Lear travelled widely throughout his life and eventually settled in Sanremo, on his beloved Mediterranean coast, in the 1870s, at a villa he named "Villa Tennyson." The closest he came to marriage was two proposals, both to the same woman 46 years his junior, which were not accepted. For companions he relied instead on a circle of friends and correspondents, and especially, in later life, on his Albanian Suliot chef and manservant, Giorgio Kokali, a faithful friend and, as Lear complained, a thoroughly unsatisfactory chef. What was he good at, we wonder?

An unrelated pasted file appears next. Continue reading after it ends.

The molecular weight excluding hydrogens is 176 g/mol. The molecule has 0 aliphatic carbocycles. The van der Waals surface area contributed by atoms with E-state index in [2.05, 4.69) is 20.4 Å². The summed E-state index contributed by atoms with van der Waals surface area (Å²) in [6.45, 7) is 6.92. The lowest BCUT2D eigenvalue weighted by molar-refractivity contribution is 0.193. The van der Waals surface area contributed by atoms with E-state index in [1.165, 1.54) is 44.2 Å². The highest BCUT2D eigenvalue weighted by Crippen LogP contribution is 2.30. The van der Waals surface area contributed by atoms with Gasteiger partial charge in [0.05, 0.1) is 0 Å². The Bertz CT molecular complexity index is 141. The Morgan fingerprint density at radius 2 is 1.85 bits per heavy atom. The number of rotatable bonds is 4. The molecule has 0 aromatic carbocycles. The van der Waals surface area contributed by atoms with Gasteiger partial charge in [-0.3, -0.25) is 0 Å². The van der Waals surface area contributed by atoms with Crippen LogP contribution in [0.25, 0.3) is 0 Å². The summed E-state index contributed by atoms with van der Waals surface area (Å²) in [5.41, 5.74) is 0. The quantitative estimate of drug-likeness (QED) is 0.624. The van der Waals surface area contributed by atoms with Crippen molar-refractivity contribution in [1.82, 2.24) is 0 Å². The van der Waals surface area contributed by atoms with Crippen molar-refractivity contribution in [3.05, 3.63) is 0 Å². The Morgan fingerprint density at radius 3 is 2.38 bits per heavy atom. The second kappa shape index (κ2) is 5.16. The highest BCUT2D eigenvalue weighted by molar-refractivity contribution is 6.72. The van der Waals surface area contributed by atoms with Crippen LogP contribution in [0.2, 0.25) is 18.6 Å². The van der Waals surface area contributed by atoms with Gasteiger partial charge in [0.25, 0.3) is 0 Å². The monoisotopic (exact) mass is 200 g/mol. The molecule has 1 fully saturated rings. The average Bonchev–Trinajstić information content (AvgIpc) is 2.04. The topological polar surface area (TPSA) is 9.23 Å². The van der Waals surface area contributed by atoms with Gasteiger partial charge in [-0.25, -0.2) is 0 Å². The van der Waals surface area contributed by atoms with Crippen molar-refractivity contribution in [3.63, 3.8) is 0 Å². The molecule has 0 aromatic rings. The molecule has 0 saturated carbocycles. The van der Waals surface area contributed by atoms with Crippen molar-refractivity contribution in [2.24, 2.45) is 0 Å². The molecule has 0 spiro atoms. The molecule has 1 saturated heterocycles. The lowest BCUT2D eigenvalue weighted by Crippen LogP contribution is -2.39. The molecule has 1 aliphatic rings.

Lear enjoyed poor health most of his life, suffering from epilepsy, asthma, bronchitis, and in later life, partial blindness. Although there a few clues in some of his work, the clearest indications of his attraction to other men are in his letters and diaries of the 1850s-70s. However, his lack of any relationships beyond mere longing and the nature of his verse and ironically sad life have encouraged some critics to see him as a shy heterosexual or completely unsexual.

The father of the limerick form, Edward Lear -the repressed homosexual - wrote only one peripherally gay limerick, about a transvestite:

There was an Old Man on a hill,
Who seldom, if ever, stood still;
He ran up and down,
In his Grandmother's gown,
Which adorned that Old Man on a hill.

A few more examples of the limerick appears below.